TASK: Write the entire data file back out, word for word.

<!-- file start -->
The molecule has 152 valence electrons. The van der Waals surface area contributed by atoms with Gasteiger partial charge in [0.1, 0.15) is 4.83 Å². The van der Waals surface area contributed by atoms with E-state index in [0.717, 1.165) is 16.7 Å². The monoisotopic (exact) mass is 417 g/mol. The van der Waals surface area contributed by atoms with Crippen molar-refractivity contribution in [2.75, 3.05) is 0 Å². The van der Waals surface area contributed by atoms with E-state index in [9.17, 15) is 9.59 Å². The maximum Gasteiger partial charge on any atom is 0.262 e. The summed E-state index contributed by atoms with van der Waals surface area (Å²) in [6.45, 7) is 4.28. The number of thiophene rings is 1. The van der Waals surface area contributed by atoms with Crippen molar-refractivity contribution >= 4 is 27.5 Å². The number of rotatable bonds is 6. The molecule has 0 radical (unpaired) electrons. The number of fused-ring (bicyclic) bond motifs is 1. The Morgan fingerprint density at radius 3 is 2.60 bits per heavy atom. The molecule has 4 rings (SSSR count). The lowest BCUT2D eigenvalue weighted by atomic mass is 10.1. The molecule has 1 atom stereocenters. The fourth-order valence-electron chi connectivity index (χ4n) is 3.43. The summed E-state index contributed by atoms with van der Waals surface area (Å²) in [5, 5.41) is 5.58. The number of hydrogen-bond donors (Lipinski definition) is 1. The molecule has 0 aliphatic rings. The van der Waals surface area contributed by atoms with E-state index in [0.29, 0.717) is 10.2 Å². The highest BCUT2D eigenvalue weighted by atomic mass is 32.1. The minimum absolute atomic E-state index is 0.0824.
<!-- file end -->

The molecule has 152 valence electrons. The van der Waals surface area contributed by atoms with Gasteiger partial charge in [0.1, 0.15) is 4.83 Å². The van der Waals surface area contributed by atoms with E-state index in [0.717, 1.165) is 16.7 Å². The monoisotopic (exact) mass is 417 g/mol. The van der Waals surface area contributed by atoms with Crippen molar-refractivity contribution in [2.75, 3.05) is 0 Å². The van der Waals surface area contributed by atoms with E-state index in [9.17, 15) is 9.59 Å². The maximum Gasteiger partial charge on any atom is 0.262 e. The summed E-state index contributed by atoms with van der Waals surface area (Å²) in [6.45, 7) is 4.28. The number of thiophene rings is 1. The van der Waals surface area contributed by atoms with Crippen molar-refractivity contribution >= 4 is 27.5 Å². The number of rotatable bonds is 6. The molecule has 0 radical (unpaired) electrons. The number of fused-ring (bicyclic) bond motifs is 1. The Morgan fingerprint density at radius 3 is 2.60 bits per heavy atom. The molecule has 4 rings (SSSR count). The lowest BCUT2D eigenvalue weighted by atomic mass is 10.1. The molecule has 1 atom stereocenters. The fourth-order valence-electron chi connectivity index (χ4n) is 3.43. The summed E-state index contributed by atoms with van der Waals surface area (Å²) in [5, 5.41) is 5.58. The number of hydrogen-bond donors (Lipinski definition) is 1. The molecule has 0 aliphatic rings. The van der Waals surface area contributed by atoms with E-state index in [0.29, 0.717) is 10.2 Å². The highest BCUT2D eigenvalue weighted by atomic mass is 32.1. The minimum absolute atomic E-state index is 0.0824.